United States: A Step Too Far: U.S. Appeals Court Throttles Back "Tippee" Insider Trading Prosecutions

Last Updated: February 5 2015
Article by Robert N. Rapp

On December 10, 2014, a three-judge panel of the United States Court of Appeals for the Second Circuit concluded that federal prosecutors and a lower court had gone too far in the imposition of criminal liability for insider trading violations of the federal securities laws on two individuals who were "tippees" of inside information. In U.S. v. Newman, et al., the Court of Appeals reversed criminal convictions, and went further to direct the dismissal of indictments against them with prejudice, of two hedge fund portfolio managers - - Todd Newman and Anthony Chiasson -- who had been found guilty and sentenced to prison terms in a Manhattan federal district court on charges of insider trading. The two were remote tippees of material non-public information about two publicly traded technology companies that they used to make profitable trades for their respective hedge funds. Although they were in possession of material non-public information when directing these profitable trades, Newman and Chiasson were several steps removed from the corporate insiders who originally divulged the information that ultimately came into their possession, and indeed, there was no evidence that either was even aware of the source of the inside information, much less any circumstances in which the information had been disclosed.

The Court of Appeals concluded that Newman and Chiasson had been convicted on a prosecution theory, on which the lower court instructed the jury, that ignored a fundamental basis for insider trading liability of a tippee, namely, that the tippee have actual knowledge that the information was originally disclosed by an insider in breach of a fiduciary-based duty of confidentiality, in exchange for some personal benefit in doing so. A tippee who is merely in possession of material non-public information, and who trades advantageously on the basis of it, does not violate any prohibition on insider trading unless that tippee has actual knowledge that the insider source of the information disclosed it in exchange for some personal benefit. Newman and Chiasson were convicted on an erroneous standard advanced by the Government and embraced by the lower court that required only that the Government prove that they "must have known" that material non-public information was originally disclosed by the corporate insider in violation of a duty of confidentiality. But for purposes of imposing insider trading liability on a tippee, a corporate insider's disclosure of confidential information, standing alone, is not the breach of a duty on which liability of a tippee of the information may be premised. The breach of duty by the corporate insider comes with receipt of a personal benefit. Without actual knowledge of the personal benefit received by the insider, a tippee is not liable for insider trading when he or she trades advantageously using it, as was the case with Newman and Chiasson trading for their respective hedge funds.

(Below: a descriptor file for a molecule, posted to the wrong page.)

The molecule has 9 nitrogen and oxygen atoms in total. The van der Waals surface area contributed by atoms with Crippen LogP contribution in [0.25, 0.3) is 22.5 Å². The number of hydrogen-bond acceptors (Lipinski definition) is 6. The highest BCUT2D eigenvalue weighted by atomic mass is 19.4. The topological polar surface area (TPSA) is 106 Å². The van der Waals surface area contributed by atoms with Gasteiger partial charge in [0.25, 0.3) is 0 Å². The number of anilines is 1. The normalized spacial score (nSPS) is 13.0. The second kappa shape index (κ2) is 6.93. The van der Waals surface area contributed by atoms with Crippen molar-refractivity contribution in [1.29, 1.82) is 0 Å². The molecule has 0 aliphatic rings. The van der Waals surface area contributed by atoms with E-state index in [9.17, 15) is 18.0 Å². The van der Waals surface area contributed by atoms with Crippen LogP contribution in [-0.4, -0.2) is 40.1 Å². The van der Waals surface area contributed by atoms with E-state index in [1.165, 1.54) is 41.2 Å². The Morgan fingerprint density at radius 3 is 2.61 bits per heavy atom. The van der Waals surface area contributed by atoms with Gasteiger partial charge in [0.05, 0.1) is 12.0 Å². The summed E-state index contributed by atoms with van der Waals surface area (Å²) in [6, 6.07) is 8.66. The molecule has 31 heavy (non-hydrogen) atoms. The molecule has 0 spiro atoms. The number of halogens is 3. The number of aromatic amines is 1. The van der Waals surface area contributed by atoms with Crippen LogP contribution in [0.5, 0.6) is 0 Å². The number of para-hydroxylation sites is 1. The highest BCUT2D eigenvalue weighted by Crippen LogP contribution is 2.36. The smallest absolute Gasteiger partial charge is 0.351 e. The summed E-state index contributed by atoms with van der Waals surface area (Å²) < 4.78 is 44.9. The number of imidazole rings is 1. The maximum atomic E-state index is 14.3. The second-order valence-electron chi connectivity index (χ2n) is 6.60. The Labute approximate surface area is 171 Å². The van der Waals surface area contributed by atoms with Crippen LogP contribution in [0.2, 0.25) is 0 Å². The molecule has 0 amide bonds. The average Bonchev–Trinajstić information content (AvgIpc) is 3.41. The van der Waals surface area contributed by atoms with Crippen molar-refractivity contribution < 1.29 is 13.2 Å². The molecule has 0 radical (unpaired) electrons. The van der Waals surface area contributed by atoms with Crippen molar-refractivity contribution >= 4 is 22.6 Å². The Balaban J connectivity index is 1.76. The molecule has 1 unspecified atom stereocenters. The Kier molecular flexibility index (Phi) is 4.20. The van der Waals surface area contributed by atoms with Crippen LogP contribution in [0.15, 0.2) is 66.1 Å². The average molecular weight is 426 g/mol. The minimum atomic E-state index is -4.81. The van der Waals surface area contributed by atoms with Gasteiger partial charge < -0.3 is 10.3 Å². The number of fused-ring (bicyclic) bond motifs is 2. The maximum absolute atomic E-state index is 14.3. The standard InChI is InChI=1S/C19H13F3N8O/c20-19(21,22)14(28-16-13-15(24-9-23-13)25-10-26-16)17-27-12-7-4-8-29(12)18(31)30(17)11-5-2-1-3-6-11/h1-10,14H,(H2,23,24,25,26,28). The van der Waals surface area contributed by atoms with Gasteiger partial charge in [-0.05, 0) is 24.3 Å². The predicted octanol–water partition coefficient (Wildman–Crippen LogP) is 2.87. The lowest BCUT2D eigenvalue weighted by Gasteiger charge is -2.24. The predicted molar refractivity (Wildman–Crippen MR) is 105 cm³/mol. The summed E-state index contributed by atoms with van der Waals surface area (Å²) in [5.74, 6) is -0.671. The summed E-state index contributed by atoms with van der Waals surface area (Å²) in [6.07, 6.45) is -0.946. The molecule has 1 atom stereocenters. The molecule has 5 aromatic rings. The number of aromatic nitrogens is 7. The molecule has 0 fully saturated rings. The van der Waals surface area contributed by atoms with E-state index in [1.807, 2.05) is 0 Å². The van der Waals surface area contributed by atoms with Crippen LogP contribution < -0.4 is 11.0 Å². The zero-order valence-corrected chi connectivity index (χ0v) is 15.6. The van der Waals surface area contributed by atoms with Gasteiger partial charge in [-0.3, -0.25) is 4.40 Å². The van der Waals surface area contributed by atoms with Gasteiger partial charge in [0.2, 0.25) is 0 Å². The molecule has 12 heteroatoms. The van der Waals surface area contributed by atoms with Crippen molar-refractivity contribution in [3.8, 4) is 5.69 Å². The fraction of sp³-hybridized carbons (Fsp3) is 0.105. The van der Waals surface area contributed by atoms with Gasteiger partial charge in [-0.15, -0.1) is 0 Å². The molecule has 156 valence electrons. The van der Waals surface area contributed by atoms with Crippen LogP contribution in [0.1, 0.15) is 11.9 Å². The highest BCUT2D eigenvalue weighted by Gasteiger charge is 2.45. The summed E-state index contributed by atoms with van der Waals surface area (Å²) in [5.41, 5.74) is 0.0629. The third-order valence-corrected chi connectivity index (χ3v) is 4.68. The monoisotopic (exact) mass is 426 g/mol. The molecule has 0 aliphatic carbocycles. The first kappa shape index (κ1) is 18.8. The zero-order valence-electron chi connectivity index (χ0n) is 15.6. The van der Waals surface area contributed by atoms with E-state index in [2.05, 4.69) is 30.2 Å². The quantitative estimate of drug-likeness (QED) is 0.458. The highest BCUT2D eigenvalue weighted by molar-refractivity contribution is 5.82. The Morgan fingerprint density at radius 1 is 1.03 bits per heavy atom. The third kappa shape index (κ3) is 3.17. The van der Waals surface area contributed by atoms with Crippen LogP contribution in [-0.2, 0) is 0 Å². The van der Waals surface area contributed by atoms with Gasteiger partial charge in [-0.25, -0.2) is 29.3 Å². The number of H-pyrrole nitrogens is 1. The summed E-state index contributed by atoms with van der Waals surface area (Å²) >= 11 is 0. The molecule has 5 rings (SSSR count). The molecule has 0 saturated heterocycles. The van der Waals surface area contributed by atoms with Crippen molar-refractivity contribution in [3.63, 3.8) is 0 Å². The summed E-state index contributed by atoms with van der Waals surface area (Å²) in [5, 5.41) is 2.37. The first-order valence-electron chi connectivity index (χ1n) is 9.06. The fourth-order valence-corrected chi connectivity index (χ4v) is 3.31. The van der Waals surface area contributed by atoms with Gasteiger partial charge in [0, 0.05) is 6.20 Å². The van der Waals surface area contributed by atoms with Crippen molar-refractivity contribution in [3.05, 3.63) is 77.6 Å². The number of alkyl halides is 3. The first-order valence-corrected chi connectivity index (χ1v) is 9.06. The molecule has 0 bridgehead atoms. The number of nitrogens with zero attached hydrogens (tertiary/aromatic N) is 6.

Although the decision in U.S. v. Newman has been widely seen as repudiating unbridled prosecutions for insider trading orchestrated by Preet Bharara, U.S. Attorney for the Southern District of New York in recent years, it is much more importantly an exclamation point as a matter of law, and a statement of the fundamental principle of actual culpable misconduct that underlies the broad notion of "insider trading" in U.S. securities markets. Some commentators have suggested that the decision in Newman will make prosecutions for insider trading more difficult; with others suggesting that the Court of Appeals has "raised the bar" for these prosecutions, both views implying that the case alters an applicable legal standard. It does not. As discussed below, the decision in Newman is solidly anchored in a legal standard that has been in place for decades, and the court has firmly stated that "although the Government might like the law to be different," insider trading liability is a function of much more than one simply being knowingly in possession of material non-public information.